Eduwonk tries to make light of being called smug (and intentionally bewildering) in a recent letter to the Washington Post (The Reviews Are In!). But the description isn't that far off. Ever more, Eduwonk's never wrong, never unsure, never not in the know. All that from a meager year spent turning off the lights at the end of the Clinton administration....

What to make of today's announcement that Michelle Rhee, until now honcho of The New Teacher Project, has been appointed to run the DC public school system? It's an interesting choice, to say the least -- exciting, a little bit nervous-making. Rhee is a standout, there's no doubt, and has accomplishments coming out of her ears. And she exemplifies the outside-in move that I've been whining about these past few months -- a nonprofit mover and shaker moving into the system and building her own experience (and hopefully improving the district), rather than continuing to work from outside. Previous posts: ...

USA Today's Richard Whitmire is all over the place these days, from a letter in the Times decrying the lack of education attention in the 2008 campaign to a recent announcement that EWA (the ed writers association) is ramping up the pressure. Current EWA board president, Whitmire says that EWA has got one of the top candidates to agree to a one on one sitdown on education topics. Maybe they'll be crazy enough to let me sit on the panel and tear into the candidates like you know I like to do. In the meantime, why isn't Ed In '08 ...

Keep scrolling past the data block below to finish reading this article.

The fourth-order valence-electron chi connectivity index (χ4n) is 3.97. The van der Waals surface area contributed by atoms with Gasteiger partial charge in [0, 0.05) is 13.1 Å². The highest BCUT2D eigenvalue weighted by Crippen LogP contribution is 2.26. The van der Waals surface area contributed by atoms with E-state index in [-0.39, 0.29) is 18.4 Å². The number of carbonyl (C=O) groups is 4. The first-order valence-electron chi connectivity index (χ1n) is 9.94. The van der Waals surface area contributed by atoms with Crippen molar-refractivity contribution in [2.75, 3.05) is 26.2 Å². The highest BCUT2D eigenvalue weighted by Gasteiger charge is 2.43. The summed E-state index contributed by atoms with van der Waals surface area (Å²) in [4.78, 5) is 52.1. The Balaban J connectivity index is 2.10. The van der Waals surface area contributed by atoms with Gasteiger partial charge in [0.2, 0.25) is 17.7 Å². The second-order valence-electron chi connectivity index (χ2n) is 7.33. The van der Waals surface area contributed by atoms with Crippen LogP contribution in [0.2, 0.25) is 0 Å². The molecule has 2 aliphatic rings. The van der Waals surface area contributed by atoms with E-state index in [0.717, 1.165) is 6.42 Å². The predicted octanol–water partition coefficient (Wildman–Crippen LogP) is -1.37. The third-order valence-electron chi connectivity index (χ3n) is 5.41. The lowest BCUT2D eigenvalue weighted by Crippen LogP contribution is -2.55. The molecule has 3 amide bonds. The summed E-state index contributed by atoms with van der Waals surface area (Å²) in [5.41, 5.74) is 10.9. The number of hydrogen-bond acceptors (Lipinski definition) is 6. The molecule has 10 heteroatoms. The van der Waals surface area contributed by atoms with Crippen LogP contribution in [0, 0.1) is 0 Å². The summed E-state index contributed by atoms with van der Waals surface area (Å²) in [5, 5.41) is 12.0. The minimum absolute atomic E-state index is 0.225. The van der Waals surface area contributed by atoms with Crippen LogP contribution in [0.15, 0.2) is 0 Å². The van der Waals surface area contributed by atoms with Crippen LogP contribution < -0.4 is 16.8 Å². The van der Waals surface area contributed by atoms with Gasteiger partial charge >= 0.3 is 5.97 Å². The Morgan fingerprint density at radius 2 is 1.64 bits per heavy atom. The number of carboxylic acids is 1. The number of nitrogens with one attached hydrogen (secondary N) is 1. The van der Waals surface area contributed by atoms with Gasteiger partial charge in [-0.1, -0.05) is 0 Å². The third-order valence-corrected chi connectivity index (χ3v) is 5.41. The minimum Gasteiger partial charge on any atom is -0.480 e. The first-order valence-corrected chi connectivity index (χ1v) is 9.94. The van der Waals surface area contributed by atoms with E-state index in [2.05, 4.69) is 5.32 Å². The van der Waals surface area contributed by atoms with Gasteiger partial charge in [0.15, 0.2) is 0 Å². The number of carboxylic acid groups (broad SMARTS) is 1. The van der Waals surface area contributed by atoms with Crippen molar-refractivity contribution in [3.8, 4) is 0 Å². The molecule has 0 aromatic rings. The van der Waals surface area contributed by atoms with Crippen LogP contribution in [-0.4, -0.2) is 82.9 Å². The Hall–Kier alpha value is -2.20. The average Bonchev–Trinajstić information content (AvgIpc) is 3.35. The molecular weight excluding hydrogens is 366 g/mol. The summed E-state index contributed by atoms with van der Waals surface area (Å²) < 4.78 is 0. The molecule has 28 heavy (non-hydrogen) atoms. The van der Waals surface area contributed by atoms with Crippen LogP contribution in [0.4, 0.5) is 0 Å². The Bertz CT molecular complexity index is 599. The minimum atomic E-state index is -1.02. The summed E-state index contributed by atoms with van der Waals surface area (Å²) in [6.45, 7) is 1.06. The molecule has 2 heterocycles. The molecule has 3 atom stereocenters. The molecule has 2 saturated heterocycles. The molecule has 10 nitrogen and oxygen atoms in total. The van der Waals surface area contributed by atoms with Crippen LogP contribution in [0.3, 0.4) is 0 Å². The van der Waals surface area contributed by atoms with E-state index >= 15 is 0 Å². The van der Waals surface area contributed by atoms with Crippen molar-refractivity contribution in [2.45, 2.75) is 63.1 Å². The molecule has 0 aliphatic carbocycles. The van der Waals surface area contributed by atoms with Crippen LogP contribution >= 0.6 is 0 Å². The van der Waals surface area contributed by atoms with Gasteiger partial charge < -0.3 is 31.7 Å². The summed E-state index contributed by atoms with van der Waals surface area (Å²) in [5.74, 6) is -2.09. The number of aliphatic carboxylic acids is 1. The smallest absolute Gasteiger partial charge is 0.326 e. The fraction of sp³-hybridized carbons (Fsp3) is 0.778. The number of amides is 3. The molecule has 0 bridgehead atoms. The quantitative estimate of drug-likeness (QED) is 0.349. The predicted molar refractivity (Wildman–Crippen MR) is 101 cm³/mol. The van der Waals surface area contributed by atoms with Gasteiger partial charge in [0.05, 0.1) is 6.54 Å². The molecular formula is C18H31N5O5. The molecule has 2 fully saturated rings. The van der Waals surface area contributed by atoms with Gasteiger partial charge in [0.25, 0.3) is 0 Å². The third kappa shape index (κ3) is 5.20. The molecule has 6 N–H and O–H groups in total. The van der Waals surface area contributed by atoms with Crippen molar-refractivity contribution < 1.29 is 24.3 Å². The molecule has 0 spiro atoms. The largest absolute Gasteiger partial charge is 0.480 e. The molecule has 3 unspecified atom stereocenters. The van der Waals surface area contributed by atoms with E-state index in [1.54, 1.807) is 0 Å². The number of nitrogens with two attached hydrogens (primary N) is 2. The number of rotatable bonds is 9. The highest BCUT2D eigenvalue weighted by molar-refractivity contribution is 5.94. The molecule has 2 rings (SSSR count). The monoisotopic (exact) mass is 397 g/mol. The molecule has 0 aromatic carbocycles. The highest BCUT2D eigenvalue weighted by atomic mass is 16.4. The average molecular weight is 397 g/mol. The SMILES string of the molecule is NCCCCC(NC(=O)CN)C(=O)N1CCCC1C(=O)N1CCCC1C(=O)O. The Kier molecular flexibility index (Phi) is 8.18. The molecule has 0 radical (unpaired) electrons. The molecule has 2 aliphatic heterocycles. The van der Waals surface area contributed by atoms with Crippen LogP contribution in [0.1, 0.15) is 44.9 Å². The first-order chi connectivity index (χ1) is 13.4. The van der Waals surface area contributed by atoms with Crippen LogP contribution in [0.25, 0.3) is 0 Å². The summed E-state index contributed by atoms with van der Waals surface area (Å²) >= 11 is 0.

Style and hype aside, the big slam on KIPP schools has been that it can't keep its students -- they drop out or return to their old schools where things are easier and less structured, a dynamic that at a certain point sort of defeats the purpose. EdWeek takes a look at this in a recent article: KIPP Student-Attrition Patterns Eyed. "Critics argue that the loss of students at some of the network's public schools is alarmingly high." This is gonna make Uncle Jay Mathews very angry, indeed. Speaking of EdWeek, the 2nd Annual Diplomas Count is here, including a ...

Professor Dorn schools just about everyone in his recent post about accountability politics and national standards, focusing in particular on the issue of cut scores: "Whether one labels the tiers Expert, Proficient, Basic, and Below Basic; Red, Orange, Yellow, Green, and Blue; or Venti, Grande, and Tall, tying values to ordinal tiers doesn't tell us anything about the tiers themselves other than that someone wanted to label them. Confusing cut scores with rigor is an act of policy machismo, not common sense. "Yo Mama's so wimpy, she's satisfied with Mississippi's cut scores." Nice....


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